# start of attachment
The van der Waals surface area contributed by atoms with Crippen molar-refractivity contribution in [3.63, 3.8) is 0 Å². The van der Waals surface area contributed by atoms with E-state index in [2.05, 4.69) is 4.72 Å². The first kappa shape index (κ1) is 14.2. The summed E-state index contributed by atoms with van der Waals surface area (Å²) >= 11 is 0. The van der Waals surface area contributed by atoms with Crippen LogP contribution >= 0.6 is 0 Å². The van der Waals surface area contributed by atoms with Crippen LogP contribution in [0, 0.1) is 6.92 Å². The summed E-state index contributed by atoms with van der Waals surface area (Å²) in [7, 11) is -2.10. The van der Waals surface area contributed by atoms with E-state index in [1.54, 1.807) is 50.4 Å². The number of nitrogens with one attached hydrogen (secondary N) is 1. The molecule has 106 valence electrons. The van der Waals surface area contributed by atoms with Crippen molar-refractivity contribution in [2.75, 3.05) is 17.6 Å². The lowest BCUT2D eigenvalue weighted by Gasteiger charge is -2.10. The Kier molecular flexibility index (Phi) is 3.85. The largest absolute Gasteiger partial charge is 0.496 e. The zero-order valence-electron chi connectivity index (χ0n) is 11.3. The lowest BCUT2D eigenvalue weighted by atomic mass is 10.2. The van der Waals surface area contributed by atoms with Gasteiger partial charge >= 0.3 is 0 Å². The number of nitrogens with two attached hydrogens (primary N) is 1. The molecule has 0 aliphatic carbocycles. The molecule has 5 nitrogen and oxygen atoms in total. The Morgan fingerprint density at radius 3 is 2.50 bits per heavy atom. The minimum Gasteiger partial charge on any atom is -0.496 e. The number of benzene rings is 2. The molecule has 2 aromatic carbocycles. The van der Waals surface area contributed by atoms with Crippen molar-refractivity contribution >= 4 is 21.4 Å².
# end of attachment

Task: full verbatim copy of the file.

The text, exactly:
The van der Waals surface area contributed by atoms with Crippen molar-refractivity contribution in [3.63, 3.8) is 0 Å². The van der Waals surface area contributed by atoms with E-state index in [2.05, 4.69) is 4.72 Å². The first kappa shape index (κ1) is 14.2. The summed E-state index contributed by atoms with van der Waals surface area (Å²) >= 11 is 0. The van der Waals surface area contributed by atoms with Crippen LogP contribution >= 0.6 is 0 Å². The van der Waals surface area contributed by atoms with Crippen LogP contribution in [0, 0.1) is 6.92 Å². The summed E-state index contributed by atoms with van der Waals surface area (Å²) in [7, 11) is -2.10. The van der Waals surface area contributed by atoms with E-state index in [1.54, 1.807) is 50.4 Å². The number of nitrogens with one attached hydrogen (secondary N) is 1. The molecule has 106 valence electrons. The van der Waals surface area contributed by atoms with Crippen molar-refractivity contribution in [2.75, 3.05) is 17.6 Å². The lowest BCUT2D eigenvalue weighted by Gasteiger charge is -2.10. The Kier molecular flexibility index (Phi) is 3.85. The largest absolute Gasteiger partial charge is 0.496 e. The zero-order valence-electron chi connectivity index (χ0n) is 11.3. The lowest BCUT2D eigenvalue weighted by atomic mass is 10.2. The van der Waals surface area contributed by atoms with Gasteiger partial charge >= 0.3 is 0 Å². The number of nitrogens with two attached hydrogens (primary N) is 1. The molecule has 0 aliphatic carbocycles. The molecule has 5 nitrogen and oxygen atoms in total. The Morgan fingerprint density at radius 3 is 2.50 bits per heavy atom. The minimum Gasteiger partial charge on any atom is -0.496 e. The number of benzene rings is 2. The molecule has 2 aromatic carbocycles. The van der Waals surface area contributed by atoms with Crippen molar-refractivity contribution >= 4 is 21.4 Å².